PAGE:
Our series on itemized deductions concludes today with this blog detailing the itemized tax deductions that can be taken out for unreimbursed employee business expenses. Discover how some unexpected expenses on the job can be deducted on your taxes.
Employees Often Give a Little Extra
If you are an employee who has literally given more (or paid out more) than you were reimbursed for you may be eligible for a tax break due to that extra professional dedication.
Many reimbursed employee expenses can be counted as miscellaneous deductions if you itemize on Schedule A.
If you opt to take these deductions they won’t do you any good until they total more than 2% of your adjusted gross income or AGI. For example a worker with an AGI of $30000 must have expenses of more than $600 before the expenses are deductible. Even then only the amount over $600 will be deducted.
Work Related Expenses
Although the requirement may seem out of reach there are many costs that workers overlook when totaling their business expenditures. Employee-paid expenses that the IRS allows you to consider toward the 2% limit include:
- Depreciation on a computer or cellular phone required to do your job
- Dues to chambers of commerce professional societies and unions
- Education that is employment related
- Home office/part of your home used regularly and exclusively in your work
- Job search expenses in your present occupation
- Legal fees related to doing or keeping your job
- Licenses and regulatory fees as well as occupational taxes
- Malpractice insurance premiums
- Medical examinations required by an employer
- Passport for a business trip
- Subscriptions to professional journals or trade magazines related to your work
- Tools and supplies used in your work
- Travel transportation entertainment and gift expenses related to your work
- Work clothes uniforms and their upkeep costs
Meeting IRS Work-Related Guidelines
There are some rules when it comes to determining whether or not these unreimbursed costs can be counted. Your expenses must have been required for you to carry out the job for which you were hired and must be what the IRS calls “ordinary and necessary.” This means the item or service is common and accepted in your line of work and is appropriate and helpful to your job.
Although it would seem logical that getting to your office is an ordinary and necessary activity all employees face you cannot write off the cost of getting there. Commuting expenses either by car or mass transit generally is not tax deductible even if you are conducting business via your hands-free cell phone on the way to the office.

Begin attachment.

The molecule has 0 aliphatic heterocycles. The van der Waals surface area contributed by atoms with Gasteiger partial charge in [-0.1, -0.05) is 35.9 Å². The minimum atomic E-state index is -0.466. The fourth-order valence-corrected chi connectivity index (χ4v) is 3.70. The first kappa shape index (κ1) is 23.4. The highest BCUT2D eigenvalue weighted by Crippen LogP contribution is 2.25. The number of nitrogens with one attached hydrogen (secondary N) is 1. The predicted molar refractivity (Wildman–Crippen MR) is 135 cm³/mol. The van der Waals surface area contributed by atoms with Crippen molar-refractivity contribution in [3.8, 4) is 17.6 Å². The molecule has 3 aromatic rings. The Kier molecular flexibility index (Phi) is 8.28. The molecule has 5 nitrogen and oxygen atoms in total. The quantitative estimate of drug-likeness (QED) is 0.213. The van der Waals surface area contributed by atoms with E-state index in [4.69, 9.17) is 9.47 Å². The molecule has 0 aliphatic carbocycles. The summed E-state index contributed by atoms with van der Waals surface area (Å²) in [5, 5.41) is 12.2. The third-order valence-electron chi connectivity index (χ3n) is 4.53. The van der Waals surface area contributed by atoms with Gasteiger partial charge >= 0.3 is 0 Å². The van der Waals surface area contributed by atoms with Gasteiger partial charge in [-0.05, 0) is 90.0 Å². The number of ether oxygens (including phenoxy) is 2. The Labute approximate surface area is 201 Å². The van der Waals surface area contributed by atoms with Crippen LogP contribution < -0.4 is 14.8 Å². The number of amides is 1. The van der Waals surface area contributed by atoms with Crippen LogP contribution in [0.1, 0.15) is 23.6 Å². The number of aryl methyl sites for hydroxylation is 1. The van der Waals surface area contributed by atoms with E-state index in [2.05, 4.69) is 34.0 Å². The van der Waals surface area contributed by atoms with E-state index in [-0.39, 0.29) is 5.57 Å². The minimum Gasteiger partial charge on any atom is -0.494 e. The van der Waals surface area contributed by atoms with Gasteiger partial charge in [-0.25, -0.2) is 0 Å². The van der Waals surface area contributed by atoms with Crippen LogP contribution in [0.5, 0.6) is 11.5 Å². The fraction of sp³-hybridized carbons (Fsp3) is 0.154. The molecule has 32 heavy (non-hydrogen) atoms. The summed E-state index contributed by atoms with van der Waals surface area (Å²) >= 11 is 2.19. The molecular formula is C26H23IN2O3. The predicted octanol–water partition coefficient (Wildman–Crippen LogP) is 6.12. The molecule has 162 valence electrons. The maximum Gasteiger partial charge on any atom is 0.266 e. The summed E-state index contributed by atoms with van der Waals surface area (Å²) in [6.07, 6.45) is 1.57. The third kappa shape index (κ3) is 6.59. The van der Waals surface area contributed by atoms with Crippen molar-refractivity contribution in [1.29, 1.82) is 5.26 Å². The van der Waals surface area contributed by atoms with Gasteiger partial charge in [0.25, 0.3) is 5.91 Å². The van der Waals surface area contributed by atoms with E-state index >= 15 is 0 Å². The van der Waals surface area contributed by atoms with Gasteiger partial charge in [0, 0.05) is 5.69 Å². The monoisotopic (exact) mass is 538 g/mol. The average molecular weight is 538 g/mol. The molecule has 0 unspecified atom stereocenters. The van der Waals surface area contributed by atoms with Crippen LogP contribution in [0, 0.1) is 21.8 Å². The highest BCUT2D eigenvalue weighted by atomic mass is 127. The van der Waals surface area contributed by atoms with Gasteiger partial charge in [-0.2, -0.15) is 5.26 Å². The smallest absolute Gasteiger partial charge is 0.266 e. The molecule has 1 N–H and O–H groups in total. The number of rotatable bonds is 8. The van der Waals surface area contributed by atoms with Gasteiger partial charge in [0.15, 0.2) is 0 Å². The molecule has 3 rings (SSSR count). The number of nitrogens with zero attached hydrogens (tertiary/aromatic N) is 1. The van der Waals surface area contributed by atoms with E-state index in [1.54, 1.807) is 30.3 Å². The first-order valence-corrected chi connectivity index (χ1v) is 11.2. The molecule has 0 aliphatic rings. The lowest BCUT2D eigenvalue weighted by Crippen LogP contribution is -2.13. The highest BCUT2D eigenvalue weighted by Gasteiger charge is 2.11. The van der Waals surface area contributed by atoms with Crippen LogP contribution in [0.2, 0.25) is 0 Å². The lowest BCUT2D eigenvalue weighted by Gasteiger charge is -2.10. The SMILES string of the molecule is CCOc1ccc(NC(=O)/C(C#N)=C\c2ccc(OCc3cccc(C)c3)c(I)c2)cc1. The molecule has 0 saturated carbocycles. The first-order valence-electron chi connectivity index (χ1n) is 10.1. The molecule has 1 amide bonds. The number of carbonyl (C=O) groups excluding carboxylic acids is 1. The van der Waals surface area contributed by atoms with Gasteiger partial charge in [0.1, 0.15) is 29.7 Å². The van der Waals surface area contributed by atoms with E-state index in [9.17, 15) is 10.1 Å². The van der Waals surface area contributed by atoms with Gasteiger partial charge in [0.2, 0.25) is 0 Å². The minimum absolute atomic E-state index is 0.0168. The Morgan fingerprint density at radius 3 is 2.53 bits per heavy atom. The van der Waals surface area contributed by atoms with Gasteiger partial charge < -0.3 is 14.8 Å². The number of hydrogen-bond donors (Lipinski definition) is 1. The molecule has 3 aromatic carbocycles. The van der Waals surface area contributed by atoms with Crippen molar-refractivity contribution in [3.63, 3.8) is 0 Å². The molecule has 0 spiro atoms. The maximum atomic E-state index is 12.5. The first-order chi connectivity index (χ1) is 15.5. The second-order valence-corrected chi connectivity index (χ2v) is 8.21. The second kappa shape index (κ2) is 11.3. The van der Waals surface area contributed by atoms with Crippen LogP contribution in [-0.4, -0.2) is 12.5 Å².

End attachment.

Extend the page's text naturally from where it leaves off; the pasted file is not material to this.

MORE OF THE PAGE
Additional limitations are also put on items within allowable expense categories. For example although professional memberships generally are allowed the IRS will reject any dues you pay to a group whose main purpose is to provide entertainment activities for members and their guests. In that same category dues to airline hotel and luncheon clubs are not deductible.
Work clothing also has to meet certain standards before the IRS will allow it as a deduction. There are also additional limits on travel meal and entertainment expenses.
Unreimbursed employee expenses are entered on line 21 of Schedule A. Expenses will need to be detailed on either Form 2106 Employee Business Expenses or Form 2106-EZ Unreimbursed Employee Business Expenses. If you need to count the depreciated costs of any equipment used in your job you will also need Form 4562 Depreciation and Amortization. Be sure to keep good records throughout the year to add them to these forms.
Don’t let additional forms or the time consuming task of receipt gathering scare you off from itemizing these deductions. With the help of the Lindemeyer CPA staff the extra effort could be worth it if your unreimbursed employee expenses help you cut your total tax bill.
Image courtesy of Ambro/FreeDigitalPhotos.net